In a technique known as companion planting the three crops are planted close together. Flat-topped mounds of soil are built for each cluster of crops. Each mound is about 30 cm (12 in) high and 50 cm (20 in) wide, and several maize seeds are planted close together in the center of each mound. In parts of the Atlantic Northeast, rotten fish or eels are buried in the mound with the maize seeds, to act as additional fertilizer where the soil is poor. When the maize is 15 cm (6 inches) tall, beans and squash are planted around the maize, alternating between the two kinds of seeds. The process to develop this agricultural knowledge took place over 5,000–6,500 years. Squash was domesticated first, with maize second and then beans being domesticated. Squash was first domesticated 8,000–10,000 years ago.The three crops benefit from each other. The maize provides a structure for the beans to climb, eliminating the need for poles. The beans provide the nitrogen to the soil that the other plants use, and the squash spreads along the ground, blocking the sunlight, helping prevent the establishment of weeds. The squash leaves also act as a "living mulch", creating a microclimate to retain moisture in the soil, and the prickly hairs of the vine deter pests. Corn, beans, and squash contain complex carbohydrates, essential fatty acids and all nine essential amino acids, allowing most Native American tribes to thrive on a plant-based diet.Native Americans throughout North America are known for growing variations of Three Sisters gardens. The milpas of Mesoamerica are farms or gardens that employ companion planting on a larger scale. The Ancestral Puebloans are known for adopting this garden design in a drier environment. The Tewa and other peoples of the Southwestern United States often included a "fourth Sister", Rocky Mountain bee plant (Cleome serrulata), which attracts bees to help pollinate the beans and squash.The Three Sisters planting method is featured on the reverse of the 2009 US Sacagawea dollar.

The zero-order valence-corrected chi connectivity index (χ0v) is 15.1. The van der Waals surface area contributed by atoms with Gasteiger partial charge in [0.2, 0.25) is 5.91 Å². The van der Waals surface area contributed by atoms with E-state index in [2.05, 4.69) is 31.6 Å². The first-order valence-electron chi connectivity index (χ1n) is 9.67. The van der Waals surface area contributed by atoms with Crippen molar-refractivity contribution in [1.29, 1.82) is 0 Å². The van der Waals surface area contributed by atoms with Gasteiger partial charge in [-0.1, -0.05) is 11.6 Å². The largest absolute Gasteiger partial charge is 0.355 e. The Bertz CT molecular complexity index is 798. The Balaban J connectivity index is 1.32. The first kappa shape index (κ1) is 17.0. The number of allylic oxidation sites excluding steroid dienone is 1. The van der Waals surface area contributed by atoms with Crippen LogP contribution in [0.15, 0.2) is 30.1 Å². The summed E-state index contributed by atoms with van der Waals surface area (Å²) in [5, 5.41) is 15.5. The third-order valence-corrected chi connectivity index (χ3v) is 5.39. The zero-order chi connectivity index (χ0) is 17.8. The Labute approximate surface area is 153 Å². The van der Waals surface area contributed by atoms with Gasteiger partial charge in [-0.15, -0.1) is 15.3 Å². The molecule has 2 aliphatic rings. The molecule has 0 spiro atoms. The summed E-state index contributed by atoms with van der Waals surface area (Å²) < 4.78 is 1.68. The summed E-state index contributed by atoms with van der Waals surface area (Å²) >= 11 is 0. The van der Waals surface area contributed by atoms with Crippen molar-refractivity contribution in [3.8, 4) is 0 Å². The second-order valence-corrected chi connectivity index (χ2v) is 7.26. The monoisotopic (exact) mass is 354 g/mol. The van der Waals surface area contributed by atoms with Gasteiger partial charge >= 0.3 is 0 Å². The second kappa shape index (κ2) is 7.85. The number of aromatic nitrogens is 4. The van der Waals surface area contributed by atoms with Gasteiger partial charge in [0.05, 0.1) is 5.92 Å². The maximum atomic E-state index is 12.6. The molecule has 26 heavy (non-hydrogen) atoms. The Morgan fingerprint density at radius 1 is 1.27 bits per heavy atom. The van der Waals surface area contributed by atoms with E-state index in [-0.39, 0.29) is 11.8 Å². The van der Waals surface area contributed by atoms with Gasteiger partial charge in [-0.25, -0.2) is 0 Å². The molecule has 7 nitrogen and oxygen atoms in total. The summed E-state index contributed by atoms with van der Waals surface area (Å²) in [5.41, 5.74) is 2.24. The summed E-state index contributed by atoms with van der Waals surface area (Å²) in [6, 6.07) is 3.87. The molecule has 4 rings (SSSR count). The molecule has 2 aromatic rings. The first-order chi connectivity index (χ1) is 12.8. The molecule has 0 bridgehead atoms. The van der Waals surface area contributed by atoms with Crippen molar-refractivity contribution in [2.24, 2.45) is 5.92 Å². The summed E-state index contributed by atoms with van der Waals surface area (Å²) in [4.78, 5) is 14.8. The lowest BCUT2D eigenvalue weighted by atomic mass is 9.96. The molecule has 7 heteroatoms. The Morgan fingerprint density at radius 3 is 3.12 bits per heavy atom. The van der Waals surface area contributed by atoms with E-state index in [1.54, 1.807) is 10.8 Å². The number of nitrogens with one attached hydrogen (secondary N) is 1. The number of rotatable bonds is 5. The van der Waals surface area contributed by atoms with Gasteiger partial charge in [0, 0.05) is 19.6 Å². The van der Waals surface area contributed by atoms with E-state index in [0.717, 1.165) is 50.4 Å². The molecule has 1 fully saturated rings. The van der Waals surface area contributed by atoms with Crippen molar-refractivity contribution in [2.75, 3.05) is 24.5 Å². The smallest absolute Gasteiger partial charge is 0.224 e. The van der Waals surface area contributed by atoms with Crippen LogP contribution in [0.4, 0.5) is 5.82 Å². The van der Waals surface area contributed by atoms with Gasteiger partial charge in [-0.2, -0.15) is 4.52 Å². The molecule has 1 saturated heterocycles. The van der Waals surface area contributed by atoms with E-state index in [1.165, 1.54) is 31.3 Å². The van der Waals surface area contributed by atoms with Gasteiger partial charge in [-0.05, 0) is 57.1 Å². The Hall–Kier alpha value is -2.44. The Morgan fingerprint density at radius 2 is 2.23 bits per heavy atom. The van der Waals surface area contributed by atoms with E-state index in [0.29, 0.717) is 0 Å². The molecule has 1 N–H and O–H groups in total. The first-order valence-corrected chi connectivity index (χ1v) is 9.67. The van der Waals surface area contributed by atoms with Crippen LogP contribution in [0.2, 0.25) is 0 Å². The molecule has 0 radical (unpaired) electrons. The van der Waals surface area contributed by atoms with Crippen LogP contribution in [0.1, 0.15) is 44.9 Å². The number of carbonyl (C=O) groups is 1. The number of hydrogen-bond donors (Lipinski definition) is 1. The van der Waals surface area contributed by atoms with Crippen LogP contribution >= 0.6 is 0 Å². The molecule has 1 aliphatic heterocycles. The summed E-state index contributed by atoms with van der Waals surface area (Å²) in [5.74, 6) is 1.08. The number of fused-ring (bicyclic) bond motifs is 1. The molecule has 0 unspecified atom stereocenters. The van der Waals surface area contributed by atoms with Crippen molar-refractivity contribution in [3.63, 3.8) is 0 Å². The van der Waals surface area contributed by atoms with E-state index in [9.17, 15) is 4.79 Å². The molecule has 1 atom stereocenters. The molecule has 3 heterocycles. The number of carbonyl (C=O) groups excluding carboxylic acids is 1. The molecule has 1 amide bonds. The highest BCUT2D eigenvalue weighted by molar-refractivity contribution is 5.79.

Treebog

A treebog is a type of low-tech compost toilet. It consists of a raised platform above a compost pile surrounded by densely planted willow trees or other nutrient-hungry vegetation. It can be considered an example of permaculture design, as it functions as a system for converting urine and feces to biomass, without the need to handle excreta.

Vegan organic gardening

Vegan organic gardening and farming is the organic cultivation and production of food crops and other crops with a minimal amount of exploitation or harm to any animal. Vegan gardening and stock-free farming methods use no animal products or by-products, such as bloodmeal, fish products, bone meal, feces, or other animal-origin matter, because the production of these materials is viewed as either harming animals directly, or being associated with the exploitation and consequent suffering of animals. Some of these materials are by-products of animal husbandry, created during the process of cultivating animals for the production of meat, milk, skins, furs, entertainment, labor, or companionship; the sale of by-products decreases expenses and increases profit for those engaged in animal husbandry, and therefore helps support the animal husbandry industry, an outcome most vegans find unacceptable.